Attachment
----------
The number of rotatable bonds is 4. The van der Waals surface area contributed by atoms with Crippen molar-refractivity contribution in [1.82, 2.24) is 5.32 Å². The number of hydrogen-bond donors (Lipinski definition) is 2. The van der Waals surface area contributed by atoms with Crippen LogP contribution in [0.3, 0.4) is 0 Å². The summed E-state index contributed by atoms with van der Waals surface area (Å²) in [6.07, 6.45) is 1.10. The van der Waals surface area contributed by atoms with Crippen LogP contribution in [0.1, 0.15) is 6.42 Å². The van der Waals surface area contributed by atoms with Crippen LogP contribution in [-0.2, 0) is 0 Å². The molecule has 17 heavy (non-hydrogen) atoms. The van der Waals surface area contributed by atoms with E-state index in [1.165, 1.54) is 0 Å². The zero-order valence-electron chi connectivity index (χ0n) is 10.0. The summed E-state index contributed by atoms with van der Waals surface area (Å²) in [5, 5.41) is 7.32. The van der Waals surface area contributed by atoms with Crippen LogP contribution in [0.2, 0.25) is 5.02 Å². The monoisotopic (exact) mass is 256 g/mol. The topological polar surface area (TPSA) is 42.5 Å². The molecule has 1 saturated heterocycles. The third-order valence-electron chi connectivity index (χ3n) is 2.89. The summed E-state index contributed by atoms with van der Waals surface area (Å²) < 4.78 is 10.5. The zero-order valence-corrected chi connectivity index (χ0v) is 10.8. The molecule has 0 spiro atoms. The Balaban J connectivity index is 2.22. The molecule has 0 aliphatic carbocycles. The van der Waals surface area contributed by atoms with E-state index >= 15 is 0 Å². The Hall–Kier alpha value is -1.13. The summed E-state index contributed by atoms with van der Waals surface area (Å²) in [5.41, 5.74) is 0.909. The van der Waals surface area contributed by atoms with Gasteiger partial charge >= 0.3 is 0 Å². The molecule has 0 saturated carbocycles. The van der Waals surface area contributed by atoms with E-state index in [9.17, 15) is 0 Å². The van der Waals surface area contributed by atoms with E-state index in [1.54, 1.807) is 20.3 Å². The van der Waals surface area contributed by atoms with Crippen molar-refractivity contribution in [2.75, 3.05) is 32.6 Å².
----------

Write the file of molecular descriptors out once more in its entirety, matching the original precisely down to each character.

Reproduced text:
The number of rotatable bonds is 4. The van der Waals surface area contributed by atoms with Crippen molar-refractivity contribution in [1.82, 2.24) is 5.32 Å². The number of hydrogen-bond donors (Lipinski definition) is 2. The van der Waals surface area contributed by atoms with Crippen LogP contribution in [0.3, 0.4) is 0 Å². The summed E-state index contributed by atoms with van der Waals surface area (Å²) in [6.07, 6.45) is 1.10. The van der Waals surface area contributed by atoms with Crippen LogP contribution in [0.1, 0.15) is 6.42 Å². The van der Waals surface area contributed by atoms with Crippen LogP contribution in [-0.2, 0) is 0 Å². The molecule has 17 heavy (non-hydrogen) atoms. The van der Waals surface area contributed by atoms with E-state index in [1.165, 1.54) is 0 Å². The zero-order valence-electron chi connectivity index (χ0n) is 10.0. The summed E-state index contributed by atoms with van der Waals surface area (Å²) in [5, 5.41) is 7.32. The van der Waals surface area contributed by atoms with Crippen LogP contribution in [0.2, 0.25) is 5.02 Å². The monoisotopic (exact) mass is 256 g/mol. The topological polar surface area (TPSA) is 42.5 Å². The molecule has 1 saturated heterocycles. The third-order valence-electron chi connectivity index (χ3n) is 2.89. The summed E-state index contributed by atoms with van der Waals surface area (Å²) < 4.78 is 10.5. The zero-order valence-corrected chi connectivity index (χ0v) is 10.8. The molecule has 0 spiro atoms. The Balaban J connectivity index is 2.22. The molecule has 0 aliphatic carbocycles. The van der Waals surface area contributed by atoms with E-state index >= 15 is 0 Å². The Hall–Kier alpha value is -1.13. The summed E-state index contributed by atoms with van der Waals surface area (Å²) in [5.41, 5.74) is 0.909. The van der Waals surface area contributed by atoms with Gasteiger partial charge >= 0.3 is 0 Å². The molecule has 0 saturated carbocycles. The van der Waals surface area contributed by atoms with E-state index in [9.17, 15) is 0 Å². The van der Waals surface area contributed by atoms with E-state index in [1.54, 1.807) is 20.3 Å². The van der Waals surface area contributed by atoms with Crippen molar-refractivity contribution in [2.75, 3.05) is 32.6 Å².